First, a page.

Growing in Faith

Our Eucharistic Prayer C concludes with these words, “Deliver us from the presumption of coming to this Table for solace only, and not for strength; for pardon only, and not for renewal.” (BCP, 372). This morning I would like to suggest another prayer, “Deliver us from the presumption of coming to this worship for solace only, and not for transformation; for companionship only, and not for growth.”  A couple of weeks ago I shared Martha Grace Reese’s experience in a small group of clergy. She asked them, “What difference does it make in your own life that you are a Christian?”  And the response she received was “Silence. Loud silence [that] stretched on. And on. . .”[3]

Beginning in late October, we will offer a 4-week experiential forum on growing in faith.  Because if we are not – every one of us (not just our children) – growing in our faith, we might as well be the Rotary, the Lions or any other civic organization that is doing good in the community.  And there is nothing wrong with being an organization that does good - but that is not what makes us a Church and it is not what makes us Christian.  St. Mark’s – growing in faith – growing ever deeper in our relationship with God.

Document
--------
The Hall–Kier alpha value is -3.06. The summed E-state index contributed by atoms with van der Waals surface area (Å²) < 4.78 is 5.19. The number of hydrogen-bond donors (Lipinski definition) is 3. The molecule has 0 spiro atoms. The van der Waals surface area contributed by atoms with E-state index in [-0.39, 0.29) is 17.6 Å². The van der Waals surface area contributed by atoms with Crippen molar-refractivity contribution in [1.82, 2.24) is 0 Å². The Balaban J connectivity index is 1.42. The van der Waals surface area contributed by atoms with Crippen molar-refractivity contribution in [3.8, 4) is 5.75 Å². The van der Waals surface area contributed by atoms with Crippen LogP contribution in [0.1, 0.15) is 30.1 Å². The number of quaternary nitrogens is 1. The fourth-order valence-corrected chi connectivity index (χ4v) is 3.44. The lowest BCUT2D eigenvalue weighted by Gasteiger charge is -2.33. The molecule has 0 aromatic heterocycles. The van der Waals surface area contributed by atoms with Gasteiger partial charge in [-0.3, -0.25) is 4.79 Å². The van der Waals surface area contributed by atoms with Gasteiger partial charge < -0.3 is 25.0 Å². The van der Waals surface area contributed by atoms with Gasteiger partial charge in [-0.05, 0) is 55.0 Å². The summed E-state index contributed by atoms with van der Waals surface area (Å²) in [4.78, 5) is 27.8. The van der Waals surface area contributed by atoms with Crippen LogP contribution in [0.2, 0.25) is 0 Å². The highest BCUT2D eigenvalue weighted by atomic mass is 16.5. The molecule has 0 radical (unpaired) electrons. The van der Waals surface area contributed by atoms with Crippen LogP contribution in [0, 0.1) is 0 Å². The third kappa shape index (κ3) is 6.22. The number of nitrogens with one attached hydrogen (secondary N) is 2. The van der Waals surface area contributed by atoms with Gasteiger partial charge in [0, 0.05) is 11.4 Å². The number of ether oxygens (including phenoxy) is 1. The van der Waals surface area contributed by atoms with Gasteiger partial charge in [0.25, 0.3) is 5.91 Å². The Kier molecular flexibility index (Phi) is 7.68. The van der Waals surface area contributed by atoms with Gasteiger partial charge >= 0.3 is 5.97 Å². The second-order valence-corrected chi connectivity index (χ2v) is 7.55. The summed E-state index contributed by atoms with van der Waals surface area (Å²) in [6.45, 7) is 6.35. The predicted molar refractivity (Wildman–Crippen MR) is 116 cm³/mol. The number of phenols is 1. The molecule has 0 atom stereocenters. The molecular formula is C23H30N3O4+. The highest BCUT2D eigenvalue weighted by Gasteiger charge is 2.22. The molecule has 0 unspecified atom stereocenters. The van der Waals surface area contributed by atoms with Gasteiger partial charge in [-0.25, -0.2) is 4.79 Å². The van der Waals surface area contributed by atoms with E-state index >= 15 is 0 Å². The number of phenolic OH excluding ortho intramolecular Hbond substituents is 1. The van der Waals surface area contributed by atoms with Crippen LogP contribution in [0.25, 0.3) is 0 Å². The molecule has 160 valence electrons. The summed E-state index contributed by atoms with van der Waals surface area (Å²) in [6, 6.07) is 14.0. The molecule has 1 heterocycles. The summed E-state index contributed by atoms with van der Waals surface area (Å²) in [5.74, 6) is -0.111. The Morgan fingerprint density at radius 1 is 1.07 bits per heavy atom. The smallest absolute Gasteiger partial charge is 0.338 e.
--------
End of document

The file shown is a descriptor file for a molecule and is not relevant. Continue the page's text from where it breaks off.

Living from the Center

In a powerful speech to the Athenians, Paul says,
From one ancestor [God] made all nations to inhabit the whole earth, and he allotted the times of their existence and the boundaries of the places where they would live, so that they would search for God and perhaps grope for him and find him – though indeed he is not far from each one of us. For “In him we live and move and have our being”[4] 

God is indeed not far from us.  God has a dream for us.  Marcus Borg suggests that

the Bible as a whole is the story of the dream of God, beginning in Genesis with paradise and ending with paradise restored in the great concluding vision of the book of Revelation. . . .  the dream of God is a social and political vision of a world of justice and peace in which human beings do not hurt or destroy, oppress or exploit one another . . .  The dream of God is a vision of shalom.[5]